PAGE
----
walls, was floored
with a thin layer of white mortar, 2 in. thick, compacted upon the
Romano-British topsoil. A channel, for a wooden pipe with some
iron collars still in situ, had been cut through
this topsoil from the north corner of the room; it led through the
walls at the south corner of the room towards the main drain
immediately outside the south-east wall of the room. A burial was
inserted in this room close to the east corner; probably a male,
it was fully extended on its back, except for the head which, at
right angles to the body, was resting against the south-east wall
of the room. No grave goods were recovered, and it is by no means
certain that it is a Romano-British burial belonging to a later
stage in the villa's history.
Another burial was found inserted in the area
immediately outside the south-east wall of Room 34 beyond the
drain (Section K-L: Layer 4), but very
little can be said of this as only the lower part of the skeleton
was exposed within the excavated area; it would appear, however,
that this burial, too, was interred in a position similar to that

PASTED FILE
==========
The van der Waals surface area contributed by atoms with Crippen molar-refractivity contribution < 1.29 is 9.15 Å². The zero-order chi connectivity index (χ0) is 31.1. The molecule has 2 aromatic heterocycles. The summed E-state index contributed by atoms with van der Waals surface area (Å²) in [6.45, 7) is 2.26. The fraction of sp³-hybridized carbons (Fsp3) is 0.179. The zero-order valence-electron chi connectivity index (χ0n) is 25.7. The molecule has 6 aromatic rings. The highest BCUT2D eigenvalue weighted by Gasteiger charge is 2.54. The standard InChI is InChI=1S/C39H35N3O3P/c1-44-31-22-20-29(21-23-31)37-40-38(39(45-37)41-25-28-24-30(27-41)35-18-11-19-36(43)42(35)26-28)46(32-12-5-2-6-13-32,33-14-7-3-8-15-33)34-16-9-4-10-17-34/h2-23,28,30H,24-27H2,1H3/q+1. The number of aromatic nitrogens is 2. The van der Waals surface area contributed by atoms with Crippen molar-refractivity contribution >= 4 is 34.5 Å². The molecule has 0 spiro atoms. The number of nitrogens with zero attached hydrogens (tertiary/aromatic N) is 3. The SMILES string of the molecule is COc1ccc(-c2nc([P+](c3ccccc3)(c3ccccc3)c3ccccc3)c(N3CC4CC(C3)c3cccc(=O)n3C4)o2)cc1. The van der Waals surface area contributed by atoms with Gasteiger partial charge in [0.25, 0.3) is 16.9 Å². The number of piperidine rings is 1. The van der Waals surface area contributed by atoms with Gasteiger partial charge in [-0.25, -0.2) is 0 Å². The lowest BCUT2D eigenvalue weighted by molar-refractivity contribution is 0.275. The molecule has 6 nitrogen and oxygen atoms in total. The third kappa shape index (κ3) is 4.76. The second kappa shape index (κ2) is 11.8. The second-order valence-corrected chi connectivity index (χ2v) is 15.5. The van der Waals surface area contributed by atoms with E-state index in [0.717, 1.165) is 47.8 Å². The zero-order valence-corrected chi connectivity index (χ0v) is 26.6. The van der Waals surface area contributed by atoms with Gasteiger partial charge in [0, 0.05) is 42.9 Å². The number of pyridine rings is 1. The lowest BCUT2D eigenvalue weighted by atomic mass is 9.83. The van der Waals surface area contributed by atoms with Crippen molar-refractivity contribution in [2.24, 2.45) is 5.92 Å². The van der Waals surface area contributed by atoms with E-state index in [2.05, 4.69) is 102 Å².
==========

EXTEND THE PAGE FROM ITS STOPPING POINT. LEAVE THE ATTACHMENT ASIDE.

of the burial inside Room 34.
Room 35 (20 by 9 ft.) is largely
inferred, and its north-east wall was completely robbed.16
It was floored with the same compacted layer of white mortar laid
directly upon the Romano-British topsoil. The area immediately
outside the robbed north-east wall contained a very solid
aggregate of ragstone and yellow mortar to a thickness of some 2
ft. over the subsoil, which showed signs of heavy oxidation and
probably denotes an industrial working surface of Period III.
Room 36 (12 by 11 ft.) contained much painted
wall-plaster debris and rubble upon the same white mortar floor.
The presence of these floors of white mortar16
laid down over the Romano-British topsoil in Rooms 33-36 and
underneath the tessellated pavement in Room 37 clearly suggests
that Room 37 was re-floored with its tessellated pavement in a
later phase, but no floors were found in Rooms 33-36, which could
be contemporary with the tessellation. A probable explanation may
be that the corridor required re-flooring because of its heavy use
whereas the mortar floors in Rooms 33-36 may have remained in good
repair and quite suitable for their use in rooms, which could be
considered as servants' quarters at the extreme northwest end of
the villa; alternatively, it may be thought that even Rooms 33-36
were re-floored at the same time as Room 37, but with a less
durable material than the opus signinum bed of the
tessellation, which would not have survived under the slight depth
of topsoil in this area.
A drain was exposed outside the south-east walls of
Rooms 33, 34 and 36, which has been traced below the pavement of
Room 37 and
15 The south-east wall of
this room was confirmed in 1964.
16 These floors of white mortar could be
the under-base for timber floors. I owe this suggestion to
Professor Sir Ian Richmond, P.S.A.